I will always remember the championship game from my final year in Little League.
As a 12-year-old, my Braves team was going up against the arch-rival Giants in a winner-take-all showdown for Major Division supremacy.
Although we took an early 2-0 lead, the Giants came roaring back to tie the score at 2 in the final inning.
Luckily we were able to get the final out, and our side figured we would have a good chance to win the game in extra innings.
However, we never got the chance.
After the coaches, umpires and the league president met in a meeting at home plate, it was determined the game would be called a tie and both the Braves and Giants would share the championship.
My teammates, I and the other team's players stood in disbelief. "There was no way they could let it end in a tie," we thought. "That's un-American."
We all walked off the field dejected, unfulfilled and feeling cheated. Even as youngsters, we realized that nothing good comes out of a tie, and ties have no place in sport.
Some of those same feelings I experienced as a 12-year-old came rushing back this week with the opening rounds of the 2010 World Cup. Too many ties and two few goals left me feeling unfulfilled once again.
I believe that one of the reasons why international soccer will never be anything more than a fringe sport in the United States is because of ties.
As Americans, we love winners. We are used to our sports having a distinct winner and a distinct loser, and when things get muddied up with a tie, we tend to lose interest.
We need a clear-cut winner. Whether it is a presidential election, a Pillsbury Bake-Off or the Westminster Kennel Club dog show, we want someone — or something — to win.
And don't give me the retort that I just don't understand soccer and don't realize the significance of a draw. I have been covering soccer for years and understand the game better than most. Ties just diminish the sport.
If it wanted, international soccer can do something about the draw problem, just like the NHL did.
The NHL and many fans had had it with the ties that were plaguing the sport. After the lockout of 2004, the organization instituted new rules. One of those rules abolished ties. After a tie in regulation, the rule called for five minutes of four-on-four overtime to break a tie. If the score remained tied, a shootout would determine the winner.
The rule brought the sport into the 21st century and provided more excitement for the fans.
Although ties in the NFL are rare, they do happen.
On Nov. 16, 2008, Philadelphia Eagles quarterback Donovan McNabb expected to keep playing until someone scored, no matter how long it took, after his team finished regulation tied, 13-13, with the Cincinnati Bengals.
But when neither team could score in overtime, the result went down as a tie — to the dismay of McNabb.
"I didn't know that," said McNabb, who played a leading role in keeping it tied. "I've never been part of a tie. I never even knew it was in the rule book. I was looking forward to getting the opportunity to get out there and try to drive to win the game. But unfortunately with the rules, we settled with a tie."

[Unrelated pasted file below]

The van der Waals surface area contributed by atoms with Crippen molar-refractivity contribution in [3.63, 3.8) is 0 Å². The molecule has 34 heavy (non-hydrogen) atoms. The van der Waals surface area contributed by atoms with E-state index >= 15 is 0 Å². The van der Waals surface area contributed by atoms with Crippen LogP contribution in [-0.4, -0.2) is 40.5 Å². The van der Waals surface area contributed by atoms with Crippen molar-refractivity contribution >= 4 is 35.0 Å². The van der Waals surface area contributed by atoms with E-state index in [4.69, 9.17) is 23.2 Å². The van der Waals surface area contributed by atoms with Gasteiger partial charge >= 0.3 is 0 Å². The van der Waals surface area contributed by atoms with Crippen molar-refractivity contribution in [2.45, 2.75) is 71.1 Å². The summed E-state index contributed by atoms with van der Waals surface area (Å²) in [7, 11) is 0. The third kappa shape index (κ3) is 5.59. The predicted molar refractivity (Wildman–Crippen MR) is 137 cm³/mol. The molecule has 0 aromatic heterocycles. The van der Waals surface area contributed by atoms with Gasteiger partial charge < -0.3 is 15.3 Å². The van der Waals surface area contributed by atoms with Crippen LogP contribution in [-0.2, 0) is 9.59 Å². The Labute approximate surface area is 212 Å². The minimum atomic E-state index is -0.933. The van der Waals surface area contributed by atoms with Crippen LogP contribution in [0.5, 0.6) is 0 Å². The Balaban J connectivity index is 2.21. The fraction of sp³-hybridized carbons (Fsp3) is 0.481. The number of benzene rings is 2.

The NFL could learn something from college football, which has gone to overtime to break ties.
Even Major League baseball, in a sport that usually doesn't allow ties, has had a few over the years.
At Fenway Park in Boston in 1961, the first All-Star Game tie in history occurred when the game was stopped after the ninth inning due to rain. The only other rain-shortened game had been in 1952, but it had a winner.
The 2002 All-Star Game, held in Milwaukee, ended in controversy in the 11th inning, when both teams ran out of substitute players available to pitch in relief. At that point, Commissioner Bud Selig (a Milwaukee native and former owner of the Brewers) declared the game to end in a tie. The crowd booed and the media were highly critical of this unsatisfying conclusion.
Those baseball fans were upset because they didn't want the game, even in an exhibition, to end in a tie.
Some times, ties can lead to epic frustration for both teams.
The longest cricket match in history was between South Africa and England in Durban, South Africa. The contest began on March 3, 1939 and continued until March 14. Unfortunately for England, it had to catch a boat home on the 15th, so after play on the 14th the match was called a draw and both teams went home.
Talk about unfulfilling.
Leave ties for the YMCA youth leagues, horse races and bowling. However, when it comes to big-time sports, ties should be broken — at any cost.
That is the way to do it: play until there's a winner.
Until soccer figures a way to fix its tie problem, I'll instead watch sports where I know there will be an ultimate winner.Copyright © 2015, The Baltimore Sun